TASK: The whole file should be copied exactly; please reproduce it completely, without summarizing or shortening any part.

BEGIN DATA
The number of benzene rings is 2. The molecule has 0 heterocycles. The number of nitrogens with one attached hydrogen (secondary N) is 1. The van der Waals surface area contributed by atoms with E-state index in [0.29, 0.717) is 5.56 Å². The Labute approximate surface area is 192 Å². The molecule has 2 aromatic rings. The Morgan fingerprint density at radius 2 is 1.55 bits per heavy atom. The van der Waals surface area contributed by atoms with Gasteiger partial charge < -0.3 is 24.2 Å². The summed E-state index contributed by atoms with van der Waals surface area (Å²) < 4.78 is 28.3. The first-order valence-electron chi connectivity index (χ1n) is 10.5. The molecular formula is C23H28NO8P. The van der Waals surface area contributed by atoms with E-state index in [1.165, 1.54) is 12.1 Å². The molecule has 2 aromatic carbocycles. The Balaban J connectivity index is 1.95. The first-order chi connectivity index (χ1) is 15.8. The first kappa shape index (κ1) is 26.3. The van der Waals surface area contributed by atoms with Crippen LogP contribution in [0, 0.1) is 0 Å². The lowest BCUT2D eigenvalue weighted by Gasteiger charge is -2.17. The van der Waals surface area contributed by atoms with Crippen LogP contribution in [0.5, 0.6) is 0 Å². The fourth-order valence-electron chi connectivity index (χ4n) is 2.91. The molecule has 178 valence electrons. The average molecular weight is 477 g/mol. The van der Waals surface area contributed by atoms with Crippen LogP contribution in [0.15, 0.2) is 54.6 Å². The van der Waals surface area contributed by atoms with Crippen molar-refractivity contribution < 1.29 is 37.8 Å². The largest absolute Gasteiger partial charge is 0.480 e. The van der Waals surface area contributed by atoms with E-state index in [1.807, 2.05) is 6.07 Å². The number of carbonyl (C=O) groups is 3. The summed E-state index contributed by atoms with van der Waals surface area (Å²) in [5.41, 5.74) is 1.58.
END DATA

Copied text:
The number of benzene rings is 2. The molecule has 0 heterocycles. The number of nitrogens with one attached hydrogen (secondary N) is 1. The van der Waals surface area contributed by atoms with E-state index in [0.29, 0.717) is 5.56 Å². The Labute approximate surface area is 192 Å². The molecule has 2 aromatic rings. The Morgan fingerprint density at radius 2 is 1.55 bits per heavy atom. The van der Waals surface area contributed by atoms with Gasteiger partial charge < -0.3 is 24.2 Å². The summed E-state index contributed by atoms with van der Waals surface area (Å²) < 4.78 is 28.3. The first-order valence-electron chi connectivity index (χ1n) is 10.5. The molecular formula is C23H28NO8P. The van der Waals surface area contributed by atoms with E-state index in [1.165, 1.54) is 12.1 Å². The molecule has 2 aromatic carbocycles. The Balaban J connectivity index is 1.95. The first-order chi connectivity index (χ1) is 15.8. The first kappa shape index (κ1) is 26.3. The van der Waals surface area contributed by atoms with Crippen LogP contribution in [0, 0.1) is 0 Å². The lowest BCUT2D eigenvalue weighted by Gasteiger charge is -2.17. The van der Waals surface area contributed by atoms with Crippen LogP contribution in [0.5, 0.6) is 0 Å². The fourth-order valence-electron chi connectivity index (χ4n) is 2.91. The molecule has 178 valence electrons. The average molecular weight is 477 g/mol. The van der Waals surface area contributed by atoms with Crippen LogP contribution in [0.15, 0.2) is 54.6 Å². The van der Waals surface area contributed by atoms with Crippen molar-refractivity contribution < 1.29 is 37.8 Å². The largest absolute Gasteiger partial charge is 0.480 e. The van der Waals surface area contributed by atoms with E-state index in [1.807, 2.05) is 6.07 Å². The number of carbonyl (C=O) groups is 3. The summed E-state index contributed by atoms with van der Waals surface area (Å²) in [5.41, 5.74) is 1.58.